Everything was better this time, but it was mostly audible with studio recordings. The contrast between instruments—tonal and dynamic—was improved and the legibility was better, too. I didn't hear any major changes with the live recording and the "Messiah".
I'm answering after Ryszard again and I have to say again I'm hearing differently from him :) For me, the improvement is evident and larger than with only two panels. Everything is deeper and better defined; clearer, but without sharpening. I'm really impressed.
I'll say this—the sound of my system, which I know and love, is now liquid, milder, and silkier. It's a big improvement. I'll also say that everything sounds less distorted now. The third panel makes the music more "listenable".
RST-38H + RIQ-5010
The next step was replacing the Acrolink 7N-PC9300 power cord with the Acoustic Revive Power Reference with the RAS-14 filter. I won't describe it in detail, because in our opinion, it was a change for the worse. Not in all aspects, as the sound became calmer and smoothed out, but the dynamics and sound coherence took a real dip. The Power Reference is a very good cable, and the filter is excellent (I know it from my own system), but it didn't really work well with Janusz's system—in the end, it costs a lot less than the Acrolink. Another obstacle could be the fact that solid-core cables need lots of time to "settle down" and "warm up" in a given location.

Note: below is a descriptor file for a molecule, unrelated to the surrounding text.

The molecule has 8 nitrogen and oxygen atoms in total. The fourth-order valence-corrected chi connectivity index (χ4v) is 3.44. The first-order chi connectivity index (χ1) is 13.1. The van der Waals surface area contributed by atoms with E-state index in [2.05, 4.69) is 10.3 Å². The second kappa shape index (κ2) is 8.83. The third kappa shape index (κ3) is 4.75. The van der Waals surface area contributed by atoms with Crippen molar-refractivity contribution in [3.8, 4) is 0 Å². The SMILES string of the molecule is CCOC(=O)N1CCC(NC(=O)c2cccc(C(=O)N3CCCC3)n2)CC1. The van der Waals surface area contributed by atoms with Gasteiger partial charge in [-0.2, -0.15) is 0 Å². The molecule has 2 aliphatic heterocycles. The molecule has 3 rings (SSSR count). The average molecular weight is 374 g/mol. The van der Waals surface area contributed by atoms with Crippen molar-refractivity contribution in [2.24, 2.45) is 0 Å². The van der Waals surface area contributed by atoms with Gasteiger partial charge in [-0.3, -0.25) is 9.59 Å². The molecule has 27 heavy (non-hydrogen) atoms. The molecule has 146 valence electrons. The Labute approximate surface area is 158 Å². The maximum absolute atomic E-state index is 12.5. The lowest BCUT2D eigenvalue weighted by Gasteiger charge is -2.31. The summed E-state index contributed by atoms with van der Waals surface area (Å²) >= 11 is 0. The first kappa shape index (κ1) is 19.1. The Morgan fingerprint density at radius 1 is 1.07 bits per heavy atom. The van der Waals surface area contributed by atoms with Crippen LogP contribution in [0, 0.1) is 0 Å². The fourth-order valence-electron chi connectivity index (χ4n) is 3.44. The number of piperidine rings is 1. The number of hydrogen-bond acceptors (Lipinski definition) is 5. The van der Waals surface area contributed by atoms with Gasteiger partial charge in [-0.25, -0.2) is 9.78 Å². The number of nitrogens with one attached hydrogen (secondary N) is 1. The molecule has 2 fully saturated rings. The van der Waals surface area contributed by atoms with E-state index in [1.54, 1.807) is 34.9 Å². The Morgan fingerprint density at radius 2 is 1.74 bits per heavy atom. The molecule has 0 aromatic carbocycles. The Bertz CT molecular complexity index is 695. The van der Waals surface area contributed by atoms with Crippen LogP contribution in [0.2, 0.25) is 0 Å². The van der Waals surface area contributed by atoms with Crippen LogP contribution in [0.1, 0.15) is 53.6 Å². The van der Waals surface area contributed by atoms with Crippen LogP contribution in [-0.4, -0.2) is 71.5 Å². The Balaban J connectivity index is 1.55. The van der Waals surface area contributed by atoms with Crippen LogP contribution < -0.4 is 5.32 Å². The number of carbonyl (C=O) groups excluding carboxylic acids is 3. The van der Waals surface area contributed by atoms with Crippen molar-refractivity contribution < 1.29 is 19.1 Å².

That's why we rather swiftly moved towards the next point on the program, to the RST-38H quartz platform and the RIQ-5010 quartz insulators. Janusz placed the RAF-48H air floating platforms underneath the transport and amp ages ago. We didn't change that. There wasn't any space underneath the D/A converters, unfortunately. What we did was to place the Ancient Audio First Generator power conditioner on the platform, and to use quartz insulators under its feet. I also showed Mr. Ishiguro and the guys a "trick" I tested in my own system— used the RIQ-5010 quartz insulators instead of Franc Audio Accessories aluminum spacers (see HERE).
It's an interesting change, because it's rather surprising. I wouldn't expect the platform underneath the power conditioner to have a significant effect on the sound. But in this case the changes were comparable to those with the panels, although their character was different. Now everything was smoother and deeper. The panels gave better focus, definition, and precision. Here at first glance there seem to be less details. When I listened to it longer, though, I have to say that there's actually more information now, but it's better organized and ordered, which is why the sound seems smoother with all records.